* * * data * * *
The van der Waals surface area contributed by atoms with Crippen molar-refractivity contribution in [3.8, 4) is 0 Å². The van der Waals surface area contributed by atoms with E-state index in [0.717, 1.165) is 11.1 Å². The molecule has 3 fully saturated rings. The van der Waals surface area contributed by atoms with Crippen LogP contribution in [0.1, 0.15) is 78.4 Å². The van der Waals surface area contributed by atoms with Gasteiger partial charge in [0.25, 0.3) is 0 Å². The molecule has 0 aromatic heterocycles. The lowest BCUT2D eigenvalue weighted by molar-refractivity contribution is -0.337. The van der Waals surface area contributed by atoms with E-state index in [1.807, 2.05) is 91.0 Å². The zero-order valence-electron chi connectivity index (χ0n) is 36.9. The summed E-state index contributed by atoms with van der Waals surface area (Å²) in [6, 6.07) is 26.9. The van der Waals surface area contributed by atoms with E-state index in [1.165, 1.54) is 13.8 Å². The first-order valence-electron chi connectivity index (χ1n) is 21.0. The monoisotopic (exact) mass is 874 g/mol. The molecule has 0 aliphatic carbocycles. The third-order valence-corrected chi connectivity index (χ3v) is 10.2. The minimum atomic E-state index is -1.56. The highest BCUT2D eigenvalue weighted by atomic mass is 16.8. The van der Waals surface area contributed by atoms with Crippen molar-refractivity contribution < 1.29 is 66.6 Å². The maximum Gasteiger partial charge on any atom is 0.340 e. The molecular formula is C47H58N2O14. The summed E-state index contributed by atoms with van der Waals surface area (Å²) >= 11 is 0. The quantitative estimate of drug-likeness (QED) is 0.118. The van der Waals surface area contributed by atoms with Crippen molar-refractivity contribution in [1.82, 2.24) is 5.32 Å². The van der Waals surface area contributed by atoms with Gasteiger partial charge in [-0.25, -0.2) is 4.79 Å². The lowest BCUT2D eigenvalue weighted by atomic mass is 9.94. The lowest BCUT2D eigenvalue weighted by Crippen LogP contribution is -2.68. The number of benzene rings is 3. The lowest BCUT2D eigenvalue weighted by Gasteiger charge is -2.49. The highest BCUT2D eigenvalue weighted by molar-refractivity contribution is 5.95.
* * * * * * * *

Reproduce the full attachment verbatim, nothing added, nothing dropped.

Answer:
The van der Waals surface area contributed by atoms with Crippen molar-refractivity contribution in [3.8, 4) is 0 Å². The van der Waals surface area contributed by atoms with E-state index in [0.717, 1.165) is 11.1 Å². The molecule has 3 fully saturated rings. The van der Waals surface area contributed by atoms with Crippen LogP contribution in [0.1, 0.15) is 78.4 Å². The van der Waals surface area contributed by atoms with Gasteiger partial charge in [0.25, 0.3) is 0 Å². The molecule has 0 aromatic heterocycles. The lowest BCUT2D eigenvalue weighted by molar-refractivity contribution is -0.337. The van der Waals surface area contributed by atoms with E-state index in [1.807, 2.05) is 91.0 Å². The zero-order valence-electron chi connectivity index (χ0n) is 36.9. The summed E-state index contributed by atoms with van der Waals surface area (Å²) in [6, 6.07) is 26.9. The van der Waals surface area contributed by atoms with E-state index in [1.165, 1.54) is 13.8 Å². The first-order valence-electron chi connectivity index (χ1n) is 21.0. The monoisotopic (exact) mass is 874 g/mol. The molecule has 0 aliphatic carbocycles. The third-order valence-corrected chi connectivity index (χ3v) is 10.2. The minimum atomic E-state index is -1.56. The highest BCUT2D eigenvalue weighted by atomic mass is 16.8. The van der Waals surface area contributed by atoms with Crippen molar-refractivity contribution < 1.29 is 66.6 Å². The maximum Gasteiger partial charge on any atom is 0.340 e. The molecular formula is C47H58N2O14. The summed E-state index contributed by atoms with van der Waals surface area (Å²) >= 11 is 0. The quantitative estimate of drug-likeness (QED) is 0.118. The van der Waals surface area contributed by atoms with Crippen molar-refractivity contribution in [1.82, 2.24) is 5.32 Å². The van der Waals surface area contributed by atoms with Gasteiger partial charge in [-0.25, -0.2) is 4.79 Å². The lowest BCUT2D eigenvalue weighted by atomic mass is 9.94. The lowest BCUT2D eigenvalue weighted by Crippen LogP contribution is -2.68. The number of benzene rings is 3. The lowest BCUT2D eigenvalue weighted by Gasteiger charge is -2.49. The highest BCUT2D eigenvalue weighted by molar-refractivity contribution is 5.95.